Canon EOS 1200D (Rebel T5) review

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This camera can be bought as body only or with a kit lens. I got it for review with the latest 18-55 F/3.5-5.6 IS STM. This lens had quite a few iterations over the last 10-11 years and the latest one (the one that is bundled with this camera) is the best yet. Yes, it is made from plastic from top to bottom, but it has a certain level of build quality. The zoom operates smoothly, auto focus is very fast and silent and the built-in image stabilization works as it should. The best thing about is the image quality on which for typical usage I have no objections. It is sharp corner to corner and chromatic aberrations and light fall-off are well controled.


Canon EOS 1200D uses familiar 9-point AF system. Focus point are well spread across the frame. With the kit lens, auto focus speed is near instant and completely silent.

Live view auto focus is a bit different story. Since this model does not use Dual AF technology as found in EOS 70D, auto focus is a slow process. It takes 2-3 seconds in good light to find focus, so Rebel T5i is best used with optical viewfinder when phase detect AF focuses under a second.


Continuous shooting at 3 frames per second will not impress anyone but the buffer size might. I managed to shoot 111 JPEG photos until the buffer filled. That’s 37 seconds of non-stop shooting! When the RAW format is used, this falls down to only 7 frames before the slow-down due to full buffer.


One of the biggest improvement over the Rebel T3 (1100D) is the image sensor. The predecessor used ancient 12MP unit and the new Rebel T5 has a not-so-ancient-yet-still-old 18MP sensor. This is the sensor used in numerous cameras since the EOS 7D and it seems it still has some life in it. It might look a bit outdated compared to modern Sony sensors in Nikon, Pentax and Sony cameras, but differences are now that big in real life. Color reproduction and dynamic range are good as expected. High ISO performance is good up to ISO 3200, but I would not use it often above that.


LCD screen has 3″ diagonal and 460,000 dots what is relatively low for modern standards. I’d like to see 920,000 dots but Canon will not give it on its entry level camera – this is reserved for 700D. Viewing angles are excellent – no problem there. It is not articulated nor has touch capability.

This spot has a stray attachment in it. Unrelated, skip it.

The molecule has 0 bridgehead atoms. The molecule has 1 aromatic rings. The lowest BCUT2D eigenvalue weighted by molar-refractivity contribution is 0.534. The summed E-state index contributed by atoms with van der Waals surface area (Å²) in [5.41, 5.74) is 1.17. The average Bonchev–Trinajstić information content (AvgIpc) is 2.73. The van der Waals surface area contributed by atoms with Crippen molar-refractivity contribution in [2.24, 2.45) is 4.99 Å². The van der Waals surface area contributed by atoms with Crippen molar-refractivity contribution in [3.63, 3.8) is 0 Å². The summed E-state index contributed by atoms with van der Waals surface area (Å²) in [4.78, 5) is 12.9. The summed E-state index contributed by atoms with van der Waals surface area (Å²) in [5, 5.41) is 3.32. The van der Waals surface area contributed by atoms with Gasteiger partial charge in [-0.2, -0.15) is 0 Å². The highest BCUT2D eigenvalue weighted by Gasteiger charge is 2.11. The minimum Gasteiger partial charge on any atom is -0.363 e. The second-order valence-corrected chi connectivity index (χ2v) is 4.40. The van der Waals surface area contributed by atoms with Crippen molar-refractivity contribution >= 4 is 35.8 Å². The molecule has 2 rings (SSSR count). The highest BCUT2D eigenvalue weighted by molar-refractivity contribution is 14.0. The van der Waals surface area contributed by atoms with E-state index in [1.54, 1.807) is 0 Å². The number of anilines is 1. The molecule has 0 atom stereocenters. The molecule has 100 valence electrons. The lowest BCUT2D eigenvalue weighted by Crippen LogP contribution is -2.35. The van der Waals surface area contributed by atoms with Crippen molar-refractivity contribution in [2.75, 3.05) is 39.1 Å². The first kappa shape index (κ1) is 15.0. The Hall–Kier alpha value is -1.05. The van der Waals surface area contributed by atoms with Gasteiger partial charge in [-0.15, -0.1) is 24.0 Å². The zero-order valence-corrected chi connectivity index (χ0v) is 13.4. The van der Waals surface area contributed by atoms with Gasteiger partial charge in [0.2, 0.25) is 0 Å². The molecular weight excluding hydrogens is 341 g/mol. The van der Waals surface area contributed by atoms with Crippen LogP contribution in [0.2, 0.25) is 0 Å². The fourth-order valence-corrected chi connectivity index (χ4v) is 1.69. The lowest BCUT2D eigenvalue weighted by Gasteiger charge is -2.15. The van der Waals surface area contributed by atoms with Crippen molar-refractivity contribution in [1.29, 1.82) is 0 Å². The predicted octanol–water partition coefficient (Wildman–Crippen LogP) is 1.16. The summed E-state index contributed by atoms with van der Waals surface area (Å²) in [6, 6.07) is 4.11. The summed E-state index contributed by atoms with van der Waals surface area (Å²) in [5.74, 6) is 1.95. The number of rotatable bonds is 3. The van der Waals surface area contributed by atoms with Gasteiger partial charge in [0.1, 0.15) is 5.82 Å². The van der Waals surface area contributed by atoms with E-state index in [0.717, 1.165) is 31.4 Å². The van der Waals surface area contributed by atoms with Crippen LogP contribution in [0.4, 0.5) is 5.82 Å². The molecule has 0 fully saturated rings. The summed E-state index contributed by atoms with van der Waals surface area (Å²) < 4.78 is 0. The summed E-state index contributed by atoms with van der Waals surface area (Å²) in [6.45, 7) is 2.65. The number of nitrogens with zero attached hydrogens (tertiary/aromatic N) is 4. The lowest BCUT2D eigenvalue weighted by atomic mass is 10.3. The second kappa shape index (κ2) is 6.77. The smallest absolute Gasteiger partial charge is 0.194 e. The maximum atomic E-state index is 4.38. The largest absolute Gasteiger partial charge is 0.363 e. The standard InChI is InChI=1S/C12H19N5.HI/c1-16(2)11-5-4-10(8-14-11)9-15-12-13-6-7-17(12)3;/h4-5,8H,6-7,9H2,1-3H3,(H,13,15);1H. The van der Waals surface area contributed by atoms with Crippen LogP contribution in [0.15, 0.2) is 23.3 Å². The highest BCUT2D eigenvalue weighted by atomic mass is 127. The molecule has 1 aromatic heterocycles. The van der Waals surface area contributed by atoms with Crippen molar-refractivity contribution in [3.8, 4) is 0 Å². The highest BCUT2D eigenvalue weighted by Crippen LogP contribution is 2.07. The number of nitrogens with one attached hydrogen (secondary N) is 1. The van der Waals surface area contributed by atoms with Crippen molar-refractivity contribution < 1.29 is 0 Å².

Optical viewfinder is small but sharp and bright. Basic info is displayed at the bottom: remaining shots, ISO, EV and shutter/aperture values.


The camera uses standard SD/SDHC/SDXC memory cards. Battery is an LP-E10 Li-Ion unit with 860mAh strong enough for around 500 shots on a single charge. You get a proper external charger in the box; there is no modern charge-in-camera-by-USB nonsense here.



Menu system is similar to the one found on other EOS cameras. Features are separated in several groups coded by different colors – it is easy to navigate and remember what is where. 1200D also remembers the last option used separately for each of the tabs so it is very easy to change a setting, see how the camera responds and then change it again without the tedious navigation through the menu – something I found lacking on all of the Canon Powershot compacts and many mirrorless cameras. The last item in the menu system is the familiar “My menu” in which you can assign options you tend to use most for quick access.

“Q” button on the back brings up the quick menu. This one has 4 color variations and is used for changing more often used setting. Visually it is very articulated and will appeal to less experienced users.

Playback has usual display options – image only, basic info or detailed info with brightness and/or RGB histogram. Histogram is also available in live-view, both as a brightness or RGB value.

At first, I had some issues with LCD information display turning on every time I turned the camera on or after each shot taken. It took me some time to find there is an option in “Custom functions” submenu which regulates the info display, and after I set it to “previous display status” everything was fine (below).


EOS 1200D can record videos at Full HD video quality. You can choose between 25 and 24 fps at maximum resolution, and 1280 x 720 is available with 50fps. Video quality is generally good, but I think it is not  sharp enough and Moiré effect is clearly visible. Also, you cannot attach an external microphone on EOS Rebel T5, what might be a problem if you intent shooting a lot of video material.

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One thought on “Canon EOS 1200D (Rebel T5) review

  1. I am having trouble taking a single shot, and the picture will not display on the screen, I received this camera as a gift. I also see the BUSY notification when I try and take a picture. HELP??

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